In light of the Global Food Week, our Living Wage expert Wendy Schutte wrote the following blog about the importance of living wages.
What did you have for dinner last night? There is a good chance that at least one of the ingredients in your meal came from the other side of the globe. Think about the spices you used, the fruit you had as a desert or the vegetables you cooked. Many of the products that we consume on a daily basis are grown, picked, processed or packed by people in the Global South.
These food workers often struggle to make ends meet because the wages they earn are so low. For many of them, the bizarre reality is that they often cannot afford the food they are surrounded by the whole day. Workers in the Thai shrimp processing industry for example, can only dream of eating something as luxurious as seafood. In fact, they have difficulty enough to feed themselves and their families.
Win, a fourty year old woman that peels shrimp, shared with Fairfood that she spends most of her salary on rent and food, and that she has to buy food on credit at the end of each the pay period. Watch Win’s story:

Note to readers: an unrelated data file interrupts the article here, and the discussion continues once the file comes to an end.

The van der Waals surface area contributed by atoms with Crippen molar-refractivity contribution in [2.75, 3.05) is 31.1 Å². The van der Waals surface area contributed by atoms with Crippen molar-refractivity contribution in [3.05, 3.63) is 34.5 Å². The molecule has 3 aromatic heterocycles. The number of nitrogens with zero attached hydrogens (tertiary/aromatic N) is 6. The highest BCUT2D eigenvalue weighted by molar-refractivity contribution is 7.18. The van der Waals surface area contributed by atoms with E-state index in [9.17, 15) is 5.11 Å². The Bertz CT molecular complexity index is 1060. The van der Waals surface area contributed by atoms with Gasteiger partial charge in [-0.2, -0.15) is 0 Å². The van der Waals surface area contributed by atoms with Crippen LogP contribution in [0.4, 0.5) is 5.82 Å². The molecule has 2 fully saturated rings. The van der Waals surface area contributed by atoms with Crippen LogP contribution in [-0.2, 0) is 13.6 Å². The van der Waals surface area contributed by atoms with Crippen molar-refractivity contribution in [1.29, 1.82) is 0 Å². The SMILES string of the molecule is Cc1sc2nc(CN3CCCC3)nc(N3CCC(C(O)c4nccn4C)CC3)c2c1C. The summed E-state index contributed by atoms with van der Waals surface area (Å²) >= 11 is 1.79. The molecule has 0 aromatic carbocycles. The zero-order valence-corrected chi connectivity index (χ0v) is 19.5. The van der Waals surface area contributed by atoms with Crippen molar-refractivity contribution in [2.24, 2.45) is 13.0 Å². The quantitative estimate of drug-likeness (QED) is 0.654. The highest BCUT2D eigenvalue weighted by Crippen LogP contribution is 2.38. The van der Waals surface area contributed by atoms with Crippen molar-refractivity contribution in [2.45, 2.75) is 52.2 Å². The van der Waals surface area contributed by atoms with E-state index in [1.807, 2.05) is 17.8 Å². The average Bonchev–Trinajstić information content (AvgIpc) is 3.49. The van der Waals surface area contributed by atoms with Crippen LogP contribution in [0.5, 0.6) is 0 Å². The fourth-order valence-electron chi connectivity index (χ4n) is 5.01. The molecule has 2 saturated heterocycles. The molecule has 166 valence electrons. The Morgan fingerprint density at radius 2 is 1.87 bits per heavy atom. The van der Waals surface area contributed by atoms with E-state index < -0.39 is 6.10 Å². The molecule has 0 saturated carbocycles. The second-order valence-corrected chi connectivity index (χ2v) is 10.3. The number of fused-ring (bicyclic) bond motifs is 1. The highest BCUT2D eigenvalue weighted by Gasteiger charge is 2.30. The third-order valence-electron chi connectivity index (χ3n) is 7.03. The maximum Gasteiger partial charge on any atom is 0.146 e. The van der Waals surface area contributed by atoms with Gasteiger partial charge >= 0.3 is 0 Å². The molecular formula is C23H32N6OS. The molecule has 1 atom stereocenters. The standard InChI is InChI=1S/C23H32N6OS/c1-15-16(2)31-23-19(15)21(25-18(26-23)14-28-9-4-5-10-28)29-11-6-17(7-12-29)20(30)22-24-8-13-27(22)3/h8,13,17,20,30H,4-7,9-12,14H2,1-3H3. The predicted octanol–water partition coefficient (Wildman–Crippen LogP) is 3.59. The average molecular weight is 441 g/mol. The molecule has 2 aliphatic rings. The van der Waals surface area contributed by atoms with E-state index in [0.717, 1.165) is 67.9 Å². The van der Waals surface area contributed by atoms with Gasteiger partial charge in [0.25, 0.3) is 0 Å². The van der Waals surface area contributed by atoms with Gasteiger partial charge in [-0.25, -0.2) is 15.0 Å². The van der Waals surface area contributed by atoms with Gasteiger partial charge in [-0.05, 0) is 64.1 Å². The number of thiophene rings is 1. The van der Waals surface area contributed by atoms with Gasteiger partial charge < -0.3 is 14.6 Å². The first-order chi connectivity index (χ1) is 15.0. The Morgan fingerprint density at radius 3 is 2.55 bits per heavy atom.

With such low wages, the meals these workers cook are of poor quality. Fatima, a mother of five that works in the Moroccan tomato industry, told us that the food she prepares for her children is not sufficiently nutritious, which leaves them prone to malnourishment, as tomato picker Fatima explains in this video:
The consequences of poverty wages are far-reaching for workers and their communities: workers are left with no other option than to work excessive overtime and send their children to work instead of school in order to provide for their basic needs. A ‘living wage’ on the other hand, covers a decent standard of living for workers and their families. Elements of a decent standard of living include sufficient nutritious food, decent housing, education, health care, transport, clothing and other essential needs. Living wages contribute to a things as improved access to education, healthcare and nutritious food, which enables workers to lift themselves, and even their communities, out of poverty.
Fairfood is convinced that nobody wants to eat food that is produced by workers who are not able to put enough food on their own tables. That is why we launched a campaign to call upon supermarkets, a major food sales channel in Northern Europe, to ensure that workers in their supply chains earn a living wage.